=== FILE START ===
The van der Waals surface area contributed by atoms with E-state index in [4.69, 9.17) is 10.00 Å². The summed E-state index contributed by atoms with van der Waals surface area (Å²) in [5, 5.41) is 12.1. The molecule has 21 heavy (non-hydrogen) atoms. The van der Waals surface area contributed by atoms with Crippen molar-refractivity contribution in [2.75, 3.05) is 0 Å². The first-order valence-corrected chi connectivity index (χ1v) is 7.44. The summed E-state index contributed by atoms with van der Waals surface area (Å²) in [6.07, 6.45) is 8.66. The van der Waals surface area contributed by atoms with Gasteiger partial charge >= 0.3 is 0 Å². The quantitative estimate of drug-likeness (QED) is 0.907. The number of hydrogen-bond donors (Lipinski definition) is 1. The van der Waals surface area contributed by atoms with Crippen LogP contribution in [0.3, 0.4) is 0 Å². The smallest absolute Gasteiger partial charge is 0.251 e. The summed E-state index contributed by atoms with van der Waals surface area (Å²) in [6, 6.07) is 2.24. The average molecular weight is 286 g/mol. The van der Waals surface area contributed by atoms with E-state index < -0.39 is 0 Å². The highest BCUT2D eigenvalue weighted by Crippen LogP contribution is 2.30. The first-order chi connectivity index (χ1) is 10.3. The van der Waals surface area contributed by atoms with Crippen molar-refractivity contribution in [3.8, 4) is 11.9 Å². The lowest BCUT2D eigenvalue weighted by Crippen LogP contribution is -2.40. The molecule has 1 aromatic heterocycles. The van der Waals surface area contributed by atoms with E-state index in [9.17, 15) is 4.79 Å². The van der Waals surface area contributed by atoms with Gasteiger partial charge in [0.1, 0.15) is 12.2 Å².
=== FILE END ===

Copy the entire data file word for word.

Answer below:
The van der Waals surface area contributed by atoms with E-state index in [4.69, 9.17) is 10.00 Å². The summed E-state index contributed by atoms with van der Waals surface area (Å²) in [5, 5.41) is 12.1. The molecule has 21 heavy (non-hydrogen) atoms. The van der Waals surface area contributed by atoms with Crippen molar-refractivity contribution in [2.75, 3.05) is 0 Å². The first-order valence-corrected chi connectivity index (χ1v) is 7.44. The summed E-state index contributed by atoms with van der Waals surface area (Å²) in [6.07, 6.45) is 8.66. The van der Waals surface area contributed by atoms with Gasteiger partial charge >= 0.3 is 0 Å². The quantitative estimate of drug-likeness (QED) is 0.907. The number of hydrogen-bond donors (Lipinski definition) is 1. The van der Waals surface area contributed by atoms with Crippen LogP contribution in [0.3, 0.4) is 0 Å². The smallest absolute Gasteiger partial charge is 0.251 e. The summed E-state index contributed by atoms with van der Waals surface area (Å²) in [6, 6.07) is 2.24. The average molecular weight is 286 g/mol. The van der Waals surface area contributed by atoms with E-state index < -0.39 is 0 Å². The highest BCUT2D eigenvalue weighted by Crippen LogP contribution is 2.30. The first-order chi connectivity index (χ1) is 10.3. The van der Waals surface area contributed by atoms with Crippen molar-refractivity contribution in [3.8, 4) is 11.9 Å². The lowest BCUT2D eigenvalue weighted by Crippen LogP contribution is -2.40. The molecule has 1 aromatic heterocycles. The van der Waals surface area contributed by atoms with E-state index in [9.17, 15) is 4.79 Å². The van der Waals surface area contributed by atoms with Gasteiger partial charge in [0.1, 0.15) is 12.2 Å².